Wednesday, October 28, 2009

Smokers and Fatties: A Comparison

Recently, I've noticed a trend that I find both fascinating and pretty weird: people like to compare smoking to obesity.

In many ways, I think you can make some accurate comparison. In many ways, I think you can't. And it seems as if a lot of people can't seem to process that two DIFFERENT things can be SIMILAR in some ways, but DIFFERENT in others. Again, if there were no differences between smoking and obesity, they wouldn't be two distinct things; they would be smobesity. Duh.

So, I'm going to talk about it. Obviously. Besides, it's been bugging me for a while.

One thing that's very similar between obesity and smoking is that both are states of being (being fattie mcfatterson and being smokey mcsmokerson) that are very, very difficult to change. How many people do you know, or have you heard of, you have tried to quit smoking a million times? If you smoke, have you tried to quit? Was it easy?

Same with being overweight. I'd love to get some data on how many overweight/formerly overweight people think that losing weight is easy, and how many never-been-overweight people think so. How many people do you know who are on some kind of diet? Are trying to lose those last 10 lbs? Just can't seem to? Have tried every method in the book?

I've never smoked, but I've tried to lose weight. I've been trying to lose weight ever since I was 13 and didn't need to; 60 lbs later and 0 inches taller, I'm even more unhappy with my inability to shed pounds. It's difficult, it's expensive, and people are ridiculously judgmental about it, especially when I relapse. Which I inevitably will; ask anyone who's tried to lose weight or fight an addiction.

And I think that's a major similarity.

However, there are plenty of things about smoking and obesity that really aren't similar at all. First off, who ARE these people who think that obesity is something that people choose to be? Seriously, people who keep saying, "OMG just put down the donut and go for a run!" I've got some news for you: I don't eat donuts. And I run more than you do. And yet I'm still fat. GOOD JOB. I didn't choose to be fat; it's not as if I go through three packs of cookies a day while my comrades the smokers are going through packs of cigarettes instead.

Then there's the whole OMG YOUR HEALTH! Guess what? OMG MY HEALTH IS FINE. I don't have diabetes. I don't have high blood pressure (I will when I'm older because it runs in my family; my mother eats nothing but veggies and runs every day, and she has high BP). In fact, the only health problems I have that have anything to do with my weight are the CAUSE of weight issues, not the effect; ulcerative colitis is not caused by being fat, but it sure makes me lose weight, and PCOS is not caused by being fat, but man, does it keep me fat with no effort.

My health is FINE. Go pay attention to yours.

Then there's the whole "Tax cigarettes and tax junk food!" Both are not very bright (I say tax alcohol, honestly). Taxing cigarettes punishes people for having an addiction; it does not actually help many people quit. The way to help people quit? Better drug prevention programming and more accessible and less expensive methods to help people quit. There is no RIGHT way to quit smoking, and taxing cigarettes punishes everyone who has trouble quitting without aid.

And taxing junk food punishes people by class, not by weight, although I don't think either group should be punished.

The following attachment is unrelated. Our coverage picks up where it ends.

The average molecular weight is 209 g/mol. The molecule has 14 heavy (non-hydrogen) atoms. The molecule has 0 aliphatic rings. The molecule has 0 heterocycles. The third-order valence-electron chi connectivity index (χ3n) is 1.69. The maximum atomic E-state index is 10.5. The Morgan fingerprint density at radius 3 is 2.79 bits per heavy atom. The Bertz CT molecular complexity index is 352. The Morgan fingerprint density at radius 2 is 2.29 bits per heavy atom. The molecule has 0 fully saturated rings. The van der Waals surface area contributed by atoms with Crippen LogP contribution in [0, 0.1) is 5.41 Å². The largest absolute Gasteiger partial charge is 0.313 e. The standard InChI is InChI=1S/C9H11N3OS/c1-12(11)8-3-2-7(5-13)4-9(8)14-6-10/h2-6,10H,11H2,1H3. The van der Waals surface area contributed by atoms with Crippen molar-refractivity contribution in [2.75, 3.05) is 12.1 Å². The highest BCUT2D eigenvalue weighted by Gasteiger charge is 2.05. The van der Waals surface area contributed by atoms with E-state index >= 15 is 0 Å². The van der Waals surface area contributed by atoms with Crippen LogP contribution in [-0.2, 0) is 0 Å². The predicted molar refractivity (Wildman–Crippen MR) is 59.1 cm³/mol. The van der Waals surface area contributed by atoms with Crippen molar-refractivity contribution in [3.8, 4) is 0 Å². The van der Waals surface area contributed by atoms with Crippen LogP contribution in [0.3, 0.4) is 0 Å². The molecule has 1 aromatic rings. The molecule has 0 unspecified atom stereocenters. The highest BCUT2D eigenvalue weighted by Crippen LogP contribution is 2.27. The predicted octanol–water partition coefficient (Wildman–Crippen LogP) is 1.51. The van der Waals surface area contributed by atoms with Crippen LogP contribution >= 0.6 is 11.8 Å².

Weight is a class issue; the wealthier you are, the higher the chances that you'll have time to exercise, or that you'll have a great gym membership, or that you'll have a personal trainer, or that you'll have exercise equipment in your home. Or that you can even afford things like running shoes. The wealthier you are, the higher the chances that you can buy plenty of healthy foods that you enjoy, that you'll have time (or hired help) to cook those foods, the more regular your schedule is so that you can plan your meals.

The less wealthy you are, the higher the chances that you're working more than one job, that you can't afford a gym membership, that you can't afford to shop at Whole Foods. Interesting.

The thing is, if you smoke, you're likely to become addicted to cigarettes. If you become addicted, or you magically don't but still smoke on a regular basis, you are highly likely to compromise your cardiovascular health.

If you're overweight, it doesn't mean very much. Many of us have high BMIs but aren't actually overweight or obese; BMI is one of the least scientific things ever invented, falling slightly behind organized religion and Santa Claus. BMI aside, plenty of overweight people, obese or not, are actually quite happy with their bodies, or they would be if people would stop WHINING about it. And plenty of overweight people (HI, folks) are quite healthy, or their health problems are unrelated to their weight, or their health problems even cause their weight to change in a specific way. Plenty of overweight people eat healthy foods and avoid unhealthy ones, and plenty of overweight people exercise. So where is all this bullshit, "OMG obesity is killing everyone!" crap coming from?

Look, smoking is a choice, albeit one that is often influenced by peer pressure, and one that's often hard to take back once you've made it. And in the majority of cases, being overweight is not a choice. In both cases, making change is difficult, not because of laziness, but because of what it means to be addicted to cigarettes, or what causes a person to be overweight.

So, I've had enough of all this, "Let's tax smokers and fatties!" No, let's all fuck off.

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